‘Do you need help?’ I asked reluctantly, a little unwilling to stop and chat.

‘No thank you, I’m fine. My name’s Marie.’

‘Oh, that’s my second name,’ I told her—and she was delighted.

Soon I discovered she is ninety and has a twin sister who lives just across the way in another unit.

‘We can wave to each other from our balconies!’ she told me—and I could see how important this connection was for her with the one she has known for all of her ninety years.

As I have reflected on all these recent connections with others and how ready each person was to chat, I sense I have been strongly reminded of God’s heart to connect with me in a meaningful way each day. Yet how often do I momentarily touch base, then scuttle away, as when that electricity came on again in our block?  How many times do I ignore God, as I tried to ignore that couple while answering my emails? How often do I refuse to acknowledge God’s presence at all, as I almost did with ninety-year-old Marie?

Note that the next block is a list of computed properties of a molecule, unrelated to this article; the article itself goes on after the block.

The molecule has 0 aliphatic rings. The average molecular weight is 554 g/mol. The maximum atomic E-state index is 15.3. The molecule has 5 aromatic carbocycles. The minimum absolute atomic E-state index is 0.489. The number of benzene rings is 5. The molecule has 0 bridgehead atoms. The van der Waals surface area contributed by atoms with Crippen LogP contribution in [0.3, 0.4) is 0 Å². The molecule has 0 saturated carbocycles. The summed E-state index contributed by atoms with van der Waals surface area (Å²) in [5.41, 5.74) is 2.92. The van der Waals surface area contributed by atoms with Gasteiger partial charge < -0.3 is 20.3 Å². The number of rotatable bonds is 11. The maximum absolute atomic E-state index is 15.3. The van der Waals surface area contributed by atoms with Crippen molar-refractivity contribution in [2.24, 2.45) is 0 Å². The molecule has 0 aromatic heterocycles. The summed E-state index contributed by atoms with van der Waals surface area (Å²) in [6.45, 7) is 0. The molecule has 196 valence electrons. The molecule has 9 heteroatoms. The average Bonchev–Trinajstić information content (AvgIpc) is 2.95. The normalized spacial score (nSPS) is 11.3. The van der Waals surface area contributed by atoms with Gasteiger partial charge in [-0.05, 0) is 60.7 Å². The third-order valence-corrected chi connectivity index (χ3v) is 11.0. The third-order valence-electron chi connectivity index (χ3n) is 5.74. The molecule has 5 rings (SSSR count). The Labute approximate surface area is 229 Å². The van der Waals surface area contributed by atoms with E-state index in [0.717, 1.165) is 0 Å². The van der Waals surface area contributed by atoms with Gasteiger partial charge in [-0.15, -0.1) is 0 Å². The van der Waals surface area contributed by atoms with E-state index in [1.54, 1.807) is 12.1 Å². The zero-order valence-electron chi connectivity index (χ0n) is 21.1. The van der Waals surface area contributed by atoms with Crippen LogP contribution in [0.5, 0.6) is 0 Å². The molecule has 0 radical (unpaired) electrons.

It’s about stopping in the midst of our busy lives. It’s about becoming aware God is with us and wants to relate to us. It’s about truly connecting—then listening and responding.

My sheep listen to my voice; I know them, and they follow me. I given them eternal life, and they shall never perish; no one can snatch them out of my Father’s hand. John 10:27-29

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P1020237I think it began around twenty years ago, although I can’t quite remember how or why. It has waned a little of late, but did not take much to rekindle when I was given a beautiful amethyst one recently. Yes, I will admit it—I love candles. This very moment, I have one burning nearby. Why? Now that’s a good question!

I remember years ago mentioning this love of mine in a training group and receiving some blank stares and incredulous looks, particularly from the male ministers present. What is she on about, they were clearly wondering. Has she lost it altogether? What is so good about having a candle burning when working alone or when counselling or mentoring someone? Is this some superstitious rubbish?